Anime films I watched

June 14, 2006 at 10:20 pm 7 comments

The one that left the deepest impact on me would be 火垂るの墓 (or Grave of the Fireflies). Then Gilco has to come out with this product. Ewww…

Tip: Boing Boing

The rest are all by Hayao Miyazaki – Spirited Away, Howl’s Moving Castle and Princess Mononoke.

Incidentally I watched Spirited Away alone in Japan, and you can imagine me struggling to speak to the box office counter staff – “that I want ONE ticket to this movie” in a hybrid of Japanese and English. I saw the trailer earlier on TV and listened to the soundtrack Itsumo Nando Demo. I liked what I had seen and heard, so when the weekend came around I headed down to the cinema nearest to my company dorm.


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On the hiring of Ang Moh teachers by MOE to teach English Self portrait

7 Comments Add your own

  • 1. L'oiseau rebelle  |  June 15, 2006 at 1:37 am

    You know, I tried watching anime before (at the instigation of friends, naturally), but I couldn’t quite grasp what they are about. Or rather, 95% of the story flew over my head and I couldn’t understand the motivations of the characters. The graphics are really pretty though.

    And my communication with Japanese, unfortunately, is limited to standing at glass displays at restaurants and lots of finger pointing.

    Curious, have you formally learned Japanese or you picked up bits when you were in Japan?

  • 2. takchek  |  June 15, 2006 at 10:11 am

    I started learning 日本語 in the few months before I left for my internship. And while there, my weeknights were spent in a “community center” kind of language school. My classmates were mainly Filipino maids (really!) and bar girls.

    It was really weird. Might write more about this in a later entry.

  • 3. Runebab  |  June 15, 2006 at 11:57 am

    火垂るの墓 is good, but my fav is still もののけ姫. Great theme song they have too. Can try watching Jap movies too, if you have the time. 🙂

  • 4. Elia Diodati  |  June 15, 2006 at 2:28 pm

    I tell you, anime only started making sense to me when I visited Japan. Now that I’ve also been to Kyoto, I think I am finally beginning to understand the Japanese psyche.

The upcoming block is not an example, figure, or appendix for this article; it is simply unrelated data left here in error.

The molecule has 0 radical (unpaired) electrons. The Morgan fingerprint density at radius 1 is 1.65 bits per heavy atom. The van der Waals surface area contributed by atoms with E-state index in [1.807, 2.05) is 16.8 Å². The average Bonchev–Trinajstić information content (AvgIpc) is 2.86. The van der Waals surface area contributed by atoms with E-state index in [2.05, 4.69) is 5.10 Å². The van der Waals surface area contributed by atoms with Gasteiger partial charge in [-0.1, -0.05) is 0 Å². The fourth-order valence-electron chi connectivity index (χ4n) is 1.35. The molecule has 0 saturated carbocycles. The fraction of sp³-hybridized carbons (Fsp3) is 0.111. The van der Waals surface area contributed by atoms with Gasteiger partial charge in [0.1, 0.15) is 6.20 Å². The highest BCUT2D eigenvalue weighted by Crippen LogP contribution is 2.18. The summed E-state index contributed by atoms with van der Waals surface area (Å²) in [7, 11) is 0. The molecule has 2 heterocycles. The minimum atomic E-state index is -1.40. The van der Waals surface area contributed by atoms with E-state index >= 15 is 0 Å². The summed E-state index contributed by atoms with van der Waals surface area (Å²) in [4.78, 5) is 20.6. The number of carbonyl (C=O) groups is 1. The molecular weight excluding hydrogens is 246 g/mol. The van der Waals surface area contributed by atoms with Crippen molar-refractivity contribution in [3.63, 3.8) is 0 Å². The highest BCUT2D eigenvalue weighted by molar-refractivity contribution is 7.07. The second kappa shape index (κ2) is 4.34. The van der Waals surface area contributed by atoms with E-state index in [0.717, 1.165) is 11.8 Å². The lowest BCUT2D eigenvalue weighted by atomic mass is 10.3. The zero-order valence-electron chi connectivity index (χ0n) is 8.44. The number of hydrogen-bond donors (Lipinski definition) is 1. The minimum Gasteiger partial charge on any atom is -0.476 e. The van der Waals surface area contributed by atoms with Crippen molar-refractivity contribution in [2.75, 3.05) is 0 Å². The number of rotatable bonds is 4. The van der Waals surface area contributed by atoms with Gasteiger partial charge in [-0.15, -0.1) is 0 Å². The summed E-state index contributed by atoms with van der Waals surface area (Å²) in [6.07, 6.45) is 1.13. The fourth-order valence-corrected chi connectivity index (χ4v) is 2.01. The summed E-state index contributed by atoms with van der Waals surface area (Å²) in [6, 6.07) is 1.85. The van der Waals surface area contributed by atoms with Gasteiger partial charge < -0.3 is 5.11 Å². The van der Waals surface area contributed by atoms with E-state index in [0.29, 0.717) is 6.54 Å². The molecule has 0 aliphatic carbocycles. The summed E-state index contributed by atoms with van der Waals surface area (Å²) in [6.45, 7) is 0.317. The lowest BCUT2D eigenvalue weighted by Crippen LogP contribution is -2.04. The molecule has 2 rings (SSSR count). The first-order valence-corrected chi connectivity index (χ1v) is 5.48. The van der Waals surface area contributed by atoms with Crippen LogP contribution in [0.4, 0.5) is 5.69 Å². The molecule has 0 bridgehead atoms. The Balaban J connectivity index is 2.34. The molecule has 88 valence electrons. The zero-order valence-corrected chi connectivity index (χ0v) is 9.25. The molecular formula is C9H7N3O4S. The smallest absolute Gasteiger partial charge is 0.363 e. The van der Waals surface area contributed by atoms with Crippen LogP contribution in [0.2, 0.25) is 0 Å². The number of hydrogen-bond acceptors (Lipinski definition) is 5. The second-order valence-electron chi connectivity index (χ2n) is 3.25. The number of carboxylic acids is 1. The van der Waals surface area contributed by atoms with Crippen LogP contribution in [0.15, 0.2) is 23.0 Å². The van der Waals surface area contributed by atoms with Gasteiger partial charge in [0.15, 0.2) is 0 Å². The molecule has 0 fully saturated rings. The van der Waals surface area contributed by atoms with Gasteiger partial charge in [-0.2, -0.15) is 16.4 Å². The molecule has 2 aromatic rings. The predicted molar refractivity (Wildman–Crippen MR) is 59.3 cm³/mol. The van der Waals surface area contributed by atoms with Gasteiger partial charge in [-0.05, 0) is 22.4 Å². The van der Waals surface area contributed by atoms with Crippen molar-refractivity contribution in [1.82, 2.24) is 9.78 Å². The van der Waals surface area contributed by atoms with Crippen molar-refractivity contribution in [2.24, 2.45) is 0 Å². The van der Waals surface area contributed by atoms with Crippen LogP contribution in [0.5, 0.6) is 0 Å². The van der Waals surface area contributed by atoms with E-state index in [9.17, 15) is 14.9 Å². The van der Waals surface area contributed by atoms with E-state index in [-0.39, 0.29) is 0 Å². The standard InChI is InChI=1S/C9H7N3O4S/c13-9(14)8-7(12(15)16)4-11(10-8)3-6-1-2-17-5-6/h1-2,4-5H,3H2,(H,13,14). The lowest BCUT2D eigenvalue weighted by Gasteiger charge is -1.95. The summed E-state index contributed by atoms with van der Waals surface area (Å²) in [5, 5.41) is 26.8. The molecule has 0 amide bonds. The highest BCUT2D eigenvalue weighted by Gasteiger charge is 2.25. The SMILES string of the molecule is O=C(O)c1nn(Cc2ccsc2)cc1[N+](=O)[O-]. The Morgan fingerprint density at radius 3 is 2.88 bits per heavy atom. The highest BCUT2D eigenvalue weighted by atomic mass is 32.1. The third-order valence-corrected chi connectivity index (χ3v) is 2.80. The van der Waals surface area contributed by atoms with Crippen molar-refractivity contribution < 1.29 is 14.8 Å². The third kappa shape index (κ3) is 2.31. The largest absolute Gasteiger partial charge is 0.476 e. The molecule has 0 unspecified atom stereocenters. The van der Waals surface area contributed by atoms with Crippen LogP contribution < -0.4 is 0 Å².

• 5. L'oiseau rebelle  |  June 15, 2006 at 10:50 pm

    Yeah, that’ll be interesting. But you know what my interests are.

    Just wondering, was the language in the workplace English or Japanese? One of my friends had spent some time at CERN. He says that the language in the workplace is English, but his knowledge of French was extraordinarily helpful to navigate Geneva.

  • 6. takchek  |  June 16, 2006 at 10:12 am

    Everyone in the workplace spoke Japanese. Only my supervisor (who had his PhD from a UK university) could speak English comfortably with me in the office/lab.

    I got thrown into the deep end, and that is usually how one can pick up the language fast. As a last resort sometimes, I used Chinese (aka kanji) characters to put my thoughts to my co-workers in writing.

    Good training.

  • 7. -ben  |  June 17, 2006 at 5:46 pm

    You may want to try Jin Roh: The Wolf Brigade. It is one of the last few full-length feature animes made on drawings on paper. It is a retelling of the story of Little Red Ridinghood. The music is very important to the enjoyment of the movie, so either watch it on a set up with very good sound system, or lock yourself in your room, put on a pair of headphones, turn off the lights, and watch it on your laptop.

    Perfect Blue is another good anime flick, albeit more “adult” and disturbing. Satoshi Kon’s Millennium Actress is also a good anime movie. It actually shared the 2001 Grand Prize for Animation in Japan with Hayao Miyazaki’s Spirited Away.

    BTW, to one of the commentors, “Jap,” is not a shortened form for “Japanese,” just like “Chink” isn’t for “Chinese.”


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